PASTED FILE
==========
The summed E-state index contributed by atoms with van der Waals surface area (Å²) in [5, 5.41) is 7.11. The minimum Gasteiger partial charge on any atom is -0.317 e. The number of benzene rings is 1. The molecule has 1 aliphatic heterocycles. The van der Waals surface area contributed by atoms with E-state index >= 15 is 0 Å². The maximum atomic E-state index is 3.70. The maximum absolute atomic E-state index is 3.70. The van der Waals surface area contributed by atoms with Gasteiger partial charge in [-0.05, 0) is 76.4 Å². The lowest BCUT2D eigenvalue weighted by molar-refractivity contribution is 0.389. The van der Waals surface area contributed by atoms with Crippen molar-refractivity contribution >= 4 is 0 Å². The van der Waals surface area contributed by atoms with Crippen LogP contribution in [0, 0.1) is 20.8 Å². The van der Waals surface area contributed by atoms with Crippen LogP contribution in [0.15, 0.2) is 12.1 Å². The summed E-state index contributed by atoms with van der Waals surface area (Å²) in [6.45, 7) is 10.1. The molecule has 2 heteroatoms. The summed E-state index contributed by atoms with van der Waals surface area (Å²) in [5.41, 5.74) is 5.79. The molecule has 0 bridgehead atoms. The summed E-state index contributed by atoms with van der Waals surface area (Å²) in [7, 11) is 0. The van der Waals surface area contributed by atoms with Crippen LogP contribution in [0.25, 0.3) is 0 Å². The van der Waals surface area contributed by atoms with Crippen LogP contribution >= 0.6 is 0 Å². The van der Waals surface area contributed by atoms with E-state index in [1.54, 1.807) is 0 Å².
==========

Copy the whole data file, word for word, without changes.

The summed E-state index contributed by atoms with van der Waals surface area (Å²) in [5, 5.41) is 7.11. The minimum Gasteiger partial charge on any atom is -0.317 e. The number of benzene rings is 1. The molecule has 1 aliphatic heterocycles. The van der Waals surface area contributed by atoms with E-state index >= 15 is 0 Å². The maximum atomic E-state index is 3.70. The maximum absolute atomic E-state index is 3.70. The van der Waals surface area contributed by atoms with Gasteiger partial charge in [-0.05, 0) is 76.4 Å². The lowest BCUT2D eigenvalue weighted by molar-refractivity contribution is 0.389. The van der Waals surface area contributed by atoms with Crippen molar-refractivity contribution >= 4 is 0 Å². The van der Waals surface area contributed by atoms with Crippen LogP contribution in [0, 0.1) is 20.8 Å². The van der Waals surface area contributed by atoms with Crippen LogP contribution in [0.15, 0.2) is 12.1 Å². The summed E-state index contributed by atoms with van der Waals surface area (Å²) in [6.45, 7) is 10.1. The molecule has 2 heteroatoms. The summed E-state index contributed by atoms with van der Waals surface area (Å²) in [5.41, 5.74) is 5.79. The molecule has 0 bridgehead atoms. The summed E-state index contributed by atoms with van der Waals surface area (Å²) in [7, 11) is 0. The van der Waals surface area contributed by atoms with Crippen LogP contribution in [0.25, 0.3) is 0 Å². The van der Waals surface area contributed by atoms with Crippen LogP contribution >= 0.6 is 0 Å². The van der Waals surface area contributed by atoms with E-state index in [1.54, 1.807) is 0 Å².